Accurate prediction of the 3-D structure of small molecules is essential in order to understand their physical, chemical, and biological properties, including how they interact with other molecules. Here, we survey the field of high-throughput methods for 3-D structure prediction and set up new target specifications for the next generation of methods. We then introduce COSMOS, a novel data-driven prediction method that utilizes libraries of fragment and torsion angle parameters. We illustrate COSMOS using parameters extracted from the Cambridge Structural Database (CSD) by analyzing their distribution and then evaluating the system's performance in terms of speed, coverage, and accuracy. Results show that COSMOS represents a significant improvement when compared to state-of-the-art prediction methods, particularly in terms of coverage of complex molecular structures, including metal-organics. COSMOS can predict structures for 96.4% of the molecules in the CSD (99.6% organic, 94.6% metal-organic), whereas the widely used commercial method CORINA predicts structures for 68.5% (98.5% organic, 51.6% metal-organic). On the common subset of molecules predicted by both methods, COSMOS makes predictions with an average speed per molecule of 0.15 s (0.10 s organic, 0.21 s metal-organic) and an average rmsd of 1.57 Å (1.26 Å organic, 1.90 Å metal-organic), and CORINA makes predictions with an average speed per molecule of 0.13s (0.18s organic, 0.08s metal-organic) and an average rmsd of 1.60 Å (1.13 Å organic, 2.11 Å metal-organic). COSMOS is available through the ChemDB chemoinformatics Web portal at http://cdb.ics.uci.edu/. © 2011 American Chemical Society.


Magnan C.N.,Institute for Genomics and Bioinformatics | Zeller M.,Institute for Genomics and Bioinformatics | Kayala M.A.,Institute for Genomics and Bioinformatics | Vigil A.,University of California at Irvine | And 4 more authors.
Bioinformatics | Year: 2010

Motivation: Discovery of novel protective antigens is fundamental to the development of vaccines for existing and emerging pathogens. Most computational methods for predicting protein antigenicity rely directly on homology with previously characterized protective antigens; however, homology-based methods will fail to discover truly novel protective antigens. Thus, there is a significant need for homology-free methods capable of screening entire proteomes for the antigens most likely to generate a protective humoral immune response.Results: Here we begin by curating two types of positive data: (i) antigens that elicit a strong antibody response in protected individuals but not in unprotected individuals, using human immunoglobulin reactivity data obtained from protein microarray analyses; and (ii) known protective antigens from the literature. The resulting datasets are used to train a sequence-based prediction model, ANTIGENpro, to predict the likelihood that a protein is a protective antigen. ANTIGENpro correctly classifies 82% of the known protective antigens when trained using only the protein microarray datasets. The accuracy on the combined dataset is estimated at 76% by cross-validation experiments. Finally, ANTIGENpro performs well when evaluated on an external pathogen proteome for which protein microarray data were obtained after the initial development of ANTIGENpro. © The Author 2010. Published by Oxford University Press. All rights reserved.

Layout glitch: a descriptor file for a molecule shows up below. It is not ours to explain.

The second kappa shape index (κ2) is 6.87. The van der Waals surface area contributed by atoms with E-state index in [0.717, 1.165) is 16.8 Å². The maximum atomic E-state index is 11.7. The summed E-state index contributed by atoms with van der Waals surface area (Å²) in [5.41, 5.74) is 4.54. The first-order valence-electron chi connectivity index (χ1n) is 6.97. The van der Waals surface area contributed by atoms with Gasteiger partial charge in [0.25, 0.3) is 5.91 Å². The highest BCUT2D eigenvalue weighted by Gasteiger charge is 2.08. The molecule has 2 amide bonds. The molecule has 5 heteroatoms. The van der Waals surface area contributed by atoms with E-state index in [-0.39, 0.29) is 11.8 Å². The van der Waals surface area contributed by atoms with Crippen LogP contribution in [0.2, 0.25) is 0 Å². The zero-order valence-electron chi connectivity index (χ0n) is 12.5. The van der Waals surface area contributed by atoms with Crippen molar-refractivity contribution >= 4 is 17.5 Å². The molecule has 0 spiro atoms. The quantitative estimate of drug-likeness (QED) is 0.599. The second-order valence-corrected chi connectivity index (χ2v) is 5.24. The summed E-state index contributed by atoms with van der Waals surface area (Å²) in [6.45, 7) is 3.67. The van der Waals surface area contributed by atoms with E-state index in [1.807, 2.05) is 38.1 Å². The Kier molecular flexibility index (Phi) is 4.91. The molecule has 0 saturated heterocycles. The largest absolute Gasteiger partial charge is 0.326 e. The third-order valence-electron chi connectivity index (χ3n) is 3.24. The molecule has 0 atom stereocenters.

PubMed | University of California at Irvine and Institute for Genomics and Bioinformatics
Type: Journal Article | Journal: Bioinformatics (Oxford, England) | Year: 2015